Endocrinology

Endocrinology is the study of hormones, their signalling pathways, and the diseases associated with them. Hormones are chemical messengers produced by an organ and are released into the blood, to be transported to a distant site to exert their function. Hormones are found in all organisms with more than one cell and are found in plants and animals, and influence or control a wide range of physiological activities, such as growth, development, puberty, alertness, sugar regulation, appetite and bone growth.

Hormones are classified into three classes according to their chemical makeup: Amines - such as dopamine, adrenalin and noradrenalin. Steroids, consisting of five groups - glucocorticoids, mineralocorticoids, androgens, estrogens, and progestogens. Peptides - such as the peptide hormones insulin, ghrelin and vasopressin.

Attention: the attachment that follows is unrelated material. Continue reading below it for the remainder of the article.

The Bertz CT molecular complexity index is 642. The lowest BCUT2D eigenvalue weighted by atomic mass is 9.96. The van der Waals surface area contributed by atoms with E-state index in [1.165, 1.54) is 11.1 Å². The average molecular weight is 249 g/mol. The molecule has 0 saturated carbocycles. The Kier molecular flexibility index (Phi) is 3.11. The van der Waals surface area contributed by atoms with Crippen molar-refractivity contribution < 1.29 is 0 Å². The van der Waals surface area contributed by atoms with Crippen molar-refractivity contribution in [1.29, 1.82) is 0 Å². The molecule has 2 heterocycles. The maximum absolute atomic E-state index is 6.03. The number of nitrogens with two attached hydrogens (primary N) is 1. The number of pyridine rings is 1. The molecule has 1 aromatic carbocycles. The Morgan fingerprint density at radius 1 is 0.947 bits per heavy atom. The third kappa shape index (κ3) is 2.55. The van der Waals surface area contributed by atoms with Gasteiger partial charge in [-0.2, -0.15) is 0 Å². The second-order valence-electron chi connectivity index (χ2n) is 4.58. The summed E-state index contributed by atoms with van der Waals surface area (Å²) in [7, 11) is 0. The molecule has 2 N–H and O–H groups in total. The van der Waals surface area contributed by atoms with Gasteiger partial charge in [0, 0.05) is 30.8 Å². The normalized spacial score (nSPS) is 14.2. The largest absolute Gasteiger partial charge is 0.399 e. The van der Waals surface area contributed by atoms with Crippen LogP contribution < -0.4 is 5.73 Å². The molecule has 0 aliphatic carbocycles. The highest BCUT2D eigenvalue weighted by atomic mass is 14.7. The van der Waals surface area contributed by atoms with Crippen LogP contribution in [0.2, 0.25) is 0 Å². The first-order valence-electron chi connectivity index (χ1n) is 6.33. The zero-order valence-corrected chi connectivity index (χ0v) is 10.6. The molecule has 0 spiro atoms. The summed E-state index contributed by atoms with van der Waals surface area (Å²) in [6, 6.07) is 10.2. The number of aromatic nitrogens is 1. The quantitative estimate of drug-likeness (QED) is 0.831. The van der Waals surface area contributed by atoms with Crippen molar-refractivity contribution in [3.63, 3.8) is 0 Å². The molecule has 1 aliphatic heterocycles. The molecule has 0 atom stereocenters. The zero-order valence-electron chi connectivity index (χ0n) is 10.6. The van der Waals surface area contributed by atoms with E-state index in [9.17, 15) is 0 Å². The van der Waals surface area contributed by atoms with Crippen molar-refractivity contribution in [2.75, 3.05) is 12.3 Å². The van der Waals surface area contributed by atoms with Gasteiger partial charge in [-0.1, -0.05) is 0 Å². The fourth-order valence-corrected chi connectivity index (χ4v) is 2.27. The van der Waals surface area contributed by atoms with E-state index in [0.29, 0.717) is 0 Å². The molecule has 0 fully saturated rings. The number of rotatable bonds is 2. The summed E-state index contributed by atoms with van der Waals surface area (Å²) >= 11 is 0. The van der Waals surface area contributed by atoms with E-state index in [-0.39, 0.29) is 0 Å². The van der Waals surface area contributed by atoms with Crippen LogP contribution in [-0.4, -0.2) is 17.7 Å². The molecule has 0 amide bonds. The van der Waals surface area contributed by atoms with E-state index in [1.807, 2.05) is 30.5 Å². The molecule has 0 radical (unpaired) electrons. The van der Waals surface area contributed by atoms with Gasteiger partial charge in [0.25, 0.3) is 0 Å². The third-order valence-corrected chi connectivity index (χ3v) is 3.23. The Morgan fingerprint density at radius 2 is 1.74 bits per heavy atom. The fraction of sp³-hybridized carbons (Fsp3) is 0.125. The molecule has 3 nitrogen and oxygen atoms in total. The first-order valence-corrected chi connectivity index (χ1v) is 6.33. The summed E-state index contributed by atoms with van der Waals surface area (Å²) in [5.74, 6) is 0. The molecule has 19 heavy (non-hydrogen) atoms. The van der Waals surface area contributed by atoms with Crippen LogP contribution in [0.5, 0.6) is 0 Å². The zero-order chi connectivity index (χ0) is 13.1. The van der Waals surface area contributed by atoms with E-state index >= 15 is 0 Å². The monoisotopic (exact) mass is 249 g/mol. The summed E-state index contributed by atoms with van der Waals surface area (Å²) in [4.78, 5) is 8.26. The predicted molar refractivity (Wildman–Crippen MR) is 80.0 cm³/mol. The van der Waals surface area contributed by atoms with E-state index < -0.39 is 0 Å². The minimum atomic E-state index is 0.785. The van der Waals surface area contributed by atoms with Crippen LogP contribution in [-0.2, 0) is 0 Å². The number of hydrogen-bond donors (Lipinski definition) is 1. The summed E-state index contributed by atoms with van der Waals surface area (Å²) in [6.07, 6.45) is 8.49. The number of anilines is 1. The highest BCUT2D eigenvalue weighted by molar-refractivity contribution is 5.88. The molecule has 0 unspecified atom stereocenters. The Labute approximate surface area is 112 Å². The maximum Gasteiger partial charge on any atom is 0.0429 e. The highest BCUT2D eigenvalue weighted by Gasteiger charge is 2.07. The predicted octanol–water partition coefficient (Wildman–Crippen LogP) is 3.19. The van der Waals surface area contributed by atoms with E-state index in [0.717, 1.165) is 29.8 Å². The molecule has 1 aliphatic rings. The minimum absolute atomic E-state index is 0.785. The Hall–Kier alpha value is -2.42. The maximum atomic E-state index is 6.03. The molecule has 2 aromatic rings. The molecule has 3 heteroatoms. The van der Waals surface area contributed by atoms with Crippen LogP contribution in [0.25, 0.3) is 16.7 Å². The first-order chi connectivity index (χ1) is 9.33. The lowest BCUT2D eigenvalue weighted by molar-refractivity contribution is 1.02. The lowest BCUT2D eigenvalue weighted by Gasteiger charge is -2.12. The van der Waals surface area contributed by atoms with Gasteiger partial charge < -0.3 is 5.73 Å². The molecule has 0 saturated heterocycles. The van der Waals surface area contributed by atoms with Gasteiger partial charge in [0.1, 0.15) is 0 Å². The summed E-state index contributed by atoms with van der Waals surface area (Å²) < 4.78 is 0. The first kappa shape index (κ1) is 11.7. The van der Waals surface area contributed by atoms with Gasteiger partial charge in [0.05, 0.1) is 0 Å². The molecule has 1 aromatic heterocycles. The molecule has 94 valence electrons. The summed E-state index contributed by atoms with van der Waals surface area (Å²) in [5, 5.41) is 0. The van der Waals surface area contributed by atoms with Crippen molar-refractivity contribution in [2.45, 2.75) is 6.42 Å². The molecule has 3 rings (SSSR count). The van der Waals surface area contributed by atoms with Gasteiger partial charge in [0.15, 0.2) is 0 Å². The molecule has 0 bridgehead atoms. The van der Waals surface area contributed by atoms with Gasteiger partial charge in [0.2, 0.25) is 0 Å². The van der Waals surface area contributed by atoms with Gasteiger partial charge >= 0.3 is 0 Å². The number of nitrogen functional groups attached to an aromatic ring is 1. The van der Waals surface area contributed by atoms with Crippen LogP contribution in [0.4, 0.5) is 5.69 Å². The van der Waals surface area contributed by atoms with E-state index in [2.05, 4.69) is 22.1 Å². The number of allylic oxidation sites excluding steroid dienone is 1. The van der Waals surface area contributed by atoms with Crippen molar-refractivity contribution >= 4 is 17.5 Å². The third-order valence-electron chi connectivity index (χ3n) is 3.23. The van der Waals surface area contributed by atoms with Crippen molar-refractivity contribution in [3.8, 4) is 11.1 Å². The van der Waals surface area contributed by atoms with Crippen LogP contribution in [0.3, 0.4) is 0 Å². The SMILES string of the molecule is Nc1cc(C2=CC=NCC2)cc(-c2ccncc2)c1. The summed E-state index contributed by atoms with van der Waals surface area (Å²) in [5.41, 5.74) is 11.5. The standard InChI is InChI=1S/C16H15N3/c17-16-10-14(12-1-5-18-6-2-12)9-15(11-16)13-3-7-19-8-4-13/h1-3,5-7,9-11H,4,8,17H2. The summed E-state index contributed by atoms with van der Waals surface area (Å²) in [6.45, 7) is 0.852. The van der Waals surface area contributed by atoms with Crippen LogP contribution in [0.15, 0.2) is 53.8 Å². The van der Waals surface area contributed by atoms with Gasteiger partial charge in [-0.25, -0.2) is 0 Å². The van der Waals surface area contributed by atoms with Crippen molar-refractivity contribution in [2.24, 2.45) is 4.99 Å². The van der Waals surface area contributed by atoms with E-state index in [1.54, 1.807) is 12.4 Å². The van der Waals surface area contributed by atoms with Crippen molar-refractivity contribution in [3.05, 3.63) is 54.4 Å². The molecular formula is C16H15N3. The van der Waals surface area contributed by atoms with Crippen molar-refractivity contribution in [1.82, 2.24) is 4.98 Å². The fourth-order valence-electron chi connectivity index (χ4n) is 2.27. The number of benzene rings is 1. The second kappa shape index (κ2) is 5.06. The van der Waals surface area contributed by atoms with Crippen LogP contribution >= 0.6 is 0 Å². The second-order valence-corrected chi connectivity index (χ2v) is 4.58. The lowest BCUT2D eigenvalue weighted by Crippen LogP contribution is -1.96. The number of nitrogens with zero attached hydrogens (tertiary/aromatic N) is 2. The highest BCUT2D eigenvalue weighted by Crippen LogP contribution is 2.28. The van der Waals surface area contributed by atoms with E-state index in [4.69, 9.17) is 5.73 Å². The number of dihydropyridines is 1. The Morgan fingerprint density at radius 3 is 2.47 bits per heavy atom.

Peptide hormones produced by secretory nervous tissue are considered to be neuropeptides.

Endocrinology also involves study of the diseases of the endocrine system with hormone imbalance contributing to many major disorders. These may relate to too little or too much secretion of a hormone, too little or too much activity of a hormone, or problems with receiving the hormone. Diseases of the endocrine system are often called hormone imbalances and are usually caused by hypo- or hyperfunction of an endocrine gland. Prominent examples include Acromegaly, Cushing Syndrome, Diabetes, Dwarfism, Osteoporosis, Hermaphroditism, Delayed and Precocious Puberty and Thyroid Diseases.

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